Millions of Americans to lose Medicaid coverage starting next year
Millions of Americans gained Medicaid coverage during the pandemic. Starting next year, millions are likely to lose it.
The mammoth spending bill passed by Congress would allow states to kick some people off Medicaid starting in April. Millions would become uninsured, according to estimates from the administration and several health care nonprofits.
The Kaiser Family Foundation estimates that 15 million to 18 million people will lose Medicaid coverage — or about 1 in 5 people currently in the program. A December study by the centrist Urban Institute also estimated that 18 million people are set to lose Medicaid coverage next year and in 2024, leaving 3.8 million people without health insurance.
"The reality is that millions of people are going to lose Medicaid coverage," said Jennifer Tolbert, the foundation's associate director of the program on Medicaid and the uninsured.
Public health emergency
Since the coronavirus first struck in 2020, enrollment in Medicaid — the health insurance program for low-income people — has swelled by 20 million, to nearly 84 million people, according to KFF. That's by design: When the administration first declared the public health emergency (PHE), it also barred states from kicking people off Medicaid.
In a normal year, many people enroll in Medicaid and many others leave as their income or circumstances change. States run routine checks on Medicaid members to make sure they're still eligible for the program, and throw out anyone who isn't. The public health emergency halted that process.
"There are lots of reasons people move on and off Medicaid, but what the PHE has done is, for the last few years, no one has moved off Medicaid," Tolbert said.
The spending bill would allow states to start kicking people off starting April 1. The federal government will also wind down extra funds given to states for the added enrolees over the next year under the proposal.
"Unwinding the pandemic Medicaid continuous coverage provision is likely to be extremely challenging, and states have significant work to do to protect people from losing health coverage," Allison Orris, senior fellow at the liberal-leaning Center on Budget and Policy Priorities, said in a recent blog post.
Before states remove Medicaid members, they are required to check patients' eligibility and notify people if they're losing coverage.
"What the state is required to do is use available electronic data sources to assess whether the person is still eligible for Medicaid. They will check things lke residency, do they still live in the state, what their current income and family situation is, and. based on that, do they still meet the eligibility requirements," Tolbert said.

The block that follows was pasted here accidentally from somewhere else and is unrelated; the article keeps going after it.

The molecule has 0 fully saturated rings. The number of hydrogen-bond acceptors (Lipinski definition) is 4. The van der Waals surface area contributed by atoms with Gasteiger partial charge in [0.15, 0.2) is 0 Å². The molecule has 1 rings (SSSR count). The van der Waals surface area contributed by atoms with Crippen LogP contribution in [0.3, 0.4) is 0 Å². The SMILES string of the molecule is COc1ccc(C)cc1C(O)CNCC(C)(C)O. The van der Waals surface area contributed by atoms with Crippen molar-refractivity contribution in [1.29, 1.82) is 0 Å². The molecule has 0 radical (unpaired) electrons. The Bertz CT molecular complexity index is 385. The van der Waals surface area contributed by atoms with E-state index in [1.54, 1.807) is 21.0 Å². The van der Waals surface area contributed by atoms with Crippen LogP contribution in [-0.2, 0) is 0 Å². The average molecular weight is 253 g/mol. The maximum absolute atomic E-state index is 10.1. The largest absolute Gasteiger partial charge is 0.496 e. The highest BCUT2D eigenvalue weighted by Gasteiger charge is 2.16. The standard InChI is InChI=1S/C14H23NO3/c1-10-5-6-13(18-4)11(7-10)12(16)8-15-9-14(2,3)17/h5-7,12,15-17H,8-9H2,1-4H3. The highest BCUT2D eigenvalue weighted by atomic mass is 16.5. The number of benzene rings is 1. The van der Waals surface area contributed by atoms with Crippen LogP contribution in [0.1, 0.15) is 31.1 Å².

However, she added, it's not unusual for people who are eligible for Medicaid to nonetheless get dropped from the program because of language barriers or administrative oversight. "Maybe at their annual renewal they missed a notice to provide documentation, or they didn't know how to provide documentation," she said.
Advocates have also raised concerns about how states will notify enrolees if they are being kicked off the program and what their options are. The effort will be particularly challenging for some of the country's poorest people, who may not have a stable home address or access to internet or phone services to check their status.
When will people lose coverage?
The omnibus spending bill allows states to drop people from Medicaid starting April 1, but many will likely take longer. The Centers for Medicare and Medicaid has recommended that states take a full year to re-evaluate everyone in the program — although states are not required to follow that guidance.
"Moving these people off Medicaid isn't going to happen on day one," said Chris Meekins, an analyst with Raymond James who follows health care. "I expect red states have taken steps already to identify who they believe most likely to be ineligible, to target those people first," he said.
Many people who lose Medicaid will be able to find other health insurance, such as through an employer, the Affordable Care Act marketplace or, in the case of kids, the Children's Health Insurance Program. But about 5 million will remain uninsured — a potentially devastating situation.
"Those individuals don't really have anywhere else to go to get coverage," Tolbert said. "Because they remain eligible for Medicaid… they cannot go to the marketplace and get coverage."
Even if those people eventually re-enroll in the program, experts fear that going without health insurance for months could be disruptive for anyone with ongoing health care issues.
"Maybe you go to your doctor's office and find out you don't have coverage, and you can't get services that day because you need to reapply" for Medicaid, Tolbert said.
Health care advocates urge people who are on Medicaid to make sure their contact information is up to date on their accounts and that they check the mail frequently to keep an eye on their eligibility status as that April 1 date nears.
The spending bill also frees up additional funds to pay for more stable health insurance coverage for children in low-income households, by requiring states to keep those children on Medicaid for at least a year once they've enrolled.
The Associated Press contributed reporting.
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